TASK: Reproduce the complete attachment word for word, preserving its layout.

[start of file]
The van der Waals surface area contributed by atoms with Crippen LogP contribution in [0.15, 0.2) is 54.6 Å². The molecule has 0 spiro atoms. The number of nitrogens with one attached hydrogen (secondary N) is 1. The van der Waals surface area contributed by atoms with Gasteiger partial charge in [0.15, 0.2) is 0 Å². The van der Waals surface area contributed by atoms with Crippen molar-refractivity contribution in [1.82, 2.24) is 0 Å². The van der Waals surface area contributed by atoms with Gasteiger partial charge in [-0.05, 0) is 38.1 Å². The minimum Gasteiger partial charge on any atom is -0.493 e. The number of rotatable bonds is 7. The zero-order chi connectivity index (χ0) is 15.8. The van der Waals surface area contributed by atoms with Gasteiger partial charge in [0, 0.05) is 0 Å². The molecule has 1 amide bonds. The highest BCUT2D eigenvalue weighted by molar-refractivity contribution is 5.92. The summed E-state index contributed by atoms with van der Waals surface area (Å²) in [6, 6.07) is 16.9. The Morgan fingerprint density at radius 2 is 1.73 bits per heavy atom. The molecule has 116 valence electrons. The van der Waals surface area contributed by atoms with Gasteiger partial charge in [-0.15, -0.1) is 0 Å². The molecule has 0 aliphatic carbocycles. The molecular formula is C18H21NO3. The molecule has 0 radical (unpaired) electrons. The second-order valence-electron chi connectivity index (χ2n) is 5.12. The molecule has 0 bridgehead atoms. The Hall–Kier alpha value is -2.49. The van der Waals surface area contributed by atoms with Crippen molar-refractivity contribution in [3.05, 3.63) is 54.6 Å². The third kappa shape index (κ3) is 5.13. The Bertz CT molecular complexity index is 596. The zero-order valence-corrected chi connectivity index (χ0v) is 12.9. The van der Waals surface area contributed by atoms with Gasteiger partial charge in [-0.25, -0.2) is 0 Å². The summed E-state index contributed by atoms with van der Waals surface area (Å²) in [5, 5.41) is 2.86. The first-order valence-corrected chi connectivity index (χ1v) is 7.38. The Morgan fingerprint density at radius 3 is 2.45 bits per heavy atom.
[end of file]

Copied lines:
The van der Waals surface area contributed by atoms with Crippen LogP contribution in [0.15, 0.2) is 54.6 Å². The molecule has 0 spiro atoms. The number of nitrogens with one attached hydrogen (secondary N) is 1. The van der Waals surface area contributed by atoms with Gasteiger partial charge in [0.15, 0.2) is 0 Å². The van der Waals surface area contributed by atoms with Crippen molar-refractivity contribution in [1.82, 2.24) is 0 Å². The van der Waals surface area contributed by atoms with Gasteiger partial charge in [-0.05, 0) is 38.1 Å². The minimum Gasteiger partial charge on any atom is -0.493 e. The number of rotatable bonds is 7. The zero-order chi connectivity index (χ0) is 15.8. The van der Waals surface area contributed by atoms with Gasteiger partial charge in [0, 0.05) is 0 Å². The molecule has 1 amide bonds. The highest BCUT2D eigenvalue weighted by molar-refractivity contribution is 5.92. The summed E-state index contributed by atoms with van der Waals surface area (Å²) in [6, 6.07) is 16.9. The Morgan fingerprint density at radius 2 is 1.73 bits per heavy atom. The molecule has 116 valence electrons. The van der Waals surface area contributed by atoms with Gasteiger partial charge in [-0.15, -0.1) is 0 Å². The molecule has 0 aliphatic carbocycles. The molecular formula is C18H21NO3. The molecule has 0 radical (unpaired) electrons. The second-order valence-electron chi connectivity index (χ2n) is 5.12. The molecule has 0 bridgehead atoms. The Hall–Kier alpha value is -2.49. The van der Waals surface area contributed by atoms with Crippen molar-refractivity contribution in [3.05, 3.63) is 54.6 Å². The third kappa shape index (κ3) is 5.13. The Bertz CT molecular complexity index is 596. The zero-order valence-corrected chi connectivity index (χ0v) is 12.9. The van der Waals surface area contributed by atoms with Gasteiger partial charge in [-0.25, -0.2) is 0 Å². The summed E-state index contributed by atoms with van der Waals surface area (Å²) in [5, 5.41) is 2.86. The first-order valence-corrected chi connectivity index (χ1v) is 7.38. The Morgan fingerprint density at radius 3 is 2.45 bits per heavy atom.